PCC: Take a Break identified sexual assault victim

The Press Complaints Commission has upheld a complaint against Take a Break magazine after it identified a woman who, as a child, had been sexually assaulted by her stepfather.

A real-life article in October revealed details of how the woman and her sister had been abused by their stepfather, who was subsequently jailed for rape and other sexual offences.

Take a Break named both victims, and included photographs of them, saying the women had waived their right to anonymity.

The woman complained to the PCC, through the charity Liberty, that while her sister had chosen not to remain anonymous and tell her story in return for a charity donation – she herself had not.

The PCC said the woman’s sister had understood the magazine would contact her directly in advance of the article being published, but it had not done so.

The press watchdog ruled today there had been an “unacceptable failure” on the part of the magazine to protect the complainant’s identity and it had clearly breached privacy rules and regulations banning the identification of victims of sexual assault.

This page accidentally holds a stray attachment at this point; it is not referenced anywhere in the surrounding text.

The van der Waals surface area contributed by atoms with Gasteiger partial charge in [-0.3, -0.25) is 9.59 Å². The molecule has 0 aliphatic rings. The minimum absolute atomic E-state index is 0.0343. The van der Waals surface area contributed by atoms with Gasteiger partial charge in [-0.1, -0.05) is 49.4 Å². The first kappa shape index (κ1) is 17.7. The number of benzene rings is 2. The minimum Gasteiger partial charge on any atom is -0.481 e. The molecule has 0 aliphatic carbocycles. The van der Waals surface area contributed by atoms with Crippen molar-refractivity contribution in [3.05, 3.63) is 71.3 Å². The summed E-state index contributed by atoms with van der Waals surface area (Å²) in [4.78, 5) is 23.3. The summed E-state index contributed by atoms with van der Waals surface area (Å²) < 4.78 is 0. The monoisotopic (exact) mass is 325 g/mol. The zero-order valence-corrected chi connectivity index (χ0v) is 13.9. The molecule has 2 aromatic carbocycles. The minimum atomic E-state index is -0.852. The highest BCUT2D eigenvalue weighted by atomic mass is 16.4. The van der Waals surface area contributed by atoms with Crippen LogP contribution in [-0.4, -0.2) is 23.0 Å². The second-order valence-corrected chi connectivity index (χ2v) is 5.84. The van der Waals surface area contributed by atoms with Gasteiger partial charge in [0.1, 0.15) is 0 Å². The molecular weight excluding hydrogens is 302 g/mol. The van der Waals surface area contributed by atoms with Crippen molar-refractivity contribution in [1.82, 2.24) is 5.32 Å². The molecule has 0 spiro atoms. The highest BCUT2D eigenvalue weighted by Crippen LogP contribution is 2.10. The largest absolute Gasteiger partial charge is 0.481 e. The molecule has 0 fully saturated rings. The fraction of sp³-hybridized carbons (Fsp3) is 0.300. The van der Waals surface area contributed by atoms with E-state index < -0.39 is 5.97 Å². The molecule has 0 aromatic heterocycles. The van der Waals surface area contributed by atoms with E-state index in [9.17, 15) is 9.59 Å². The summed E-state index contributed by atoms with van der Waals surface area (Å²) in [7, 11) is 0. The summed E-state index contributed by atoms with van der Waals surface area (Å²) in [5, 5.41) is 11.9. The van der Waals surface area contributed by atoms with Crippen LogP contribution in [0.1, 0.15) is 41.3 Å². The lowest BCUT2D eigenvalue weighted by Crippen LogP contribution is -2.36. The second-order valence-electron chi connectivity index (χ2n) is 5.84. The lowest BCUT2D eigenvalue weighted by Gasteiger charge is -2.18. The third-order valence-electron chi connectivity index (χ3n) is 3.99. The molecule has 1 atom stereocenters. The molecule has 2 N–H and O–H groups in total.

The PCC said it was particularly concerned at the “apparent ease with which the story had appeared without sufficient checks having been made with the complainant”.

Stephen Abell, director of the PCC, said: “The preservation of the anonymity of victims of sexual assault is regarded as paramount under the code, which is particularly strict in this area.

‘This was an extremely serious breach of the code that ought never to have arisen, and it is of course right for the magazine to take steps to ensure that such an error does not occur again.

‘The commission has also requested that these steps be followed up further, given the seriousness of the matter”.

The magazine apologised sincerely to the complainant and immediately accepted that the Editors’ Code had been breached as the complainant had not waived her right to anonymity.

Take a Break told the PCC its reporter had told editorial staff on numerous occasions that both sisters had agreed to be identified and understood – incorrectly, it transpired – that the complainant’s sister was speaking on her behalf.

John Dale, editor of Take a Break, told the PCC he took full responsibility for not contacting the complainant directly, and outlined to the commission a number of changes which had been introduced to editorial practices to prevent such a mistake from happening again, including an insistence onwritten documentary evidence that those featured in such a story had agreed to be identified.

It is also illegeal to name anyone who has made allegation of a sexual assault under Section One of the Sexual Offences (Amendment) Act 1992, unless they waive their right to anonymity.

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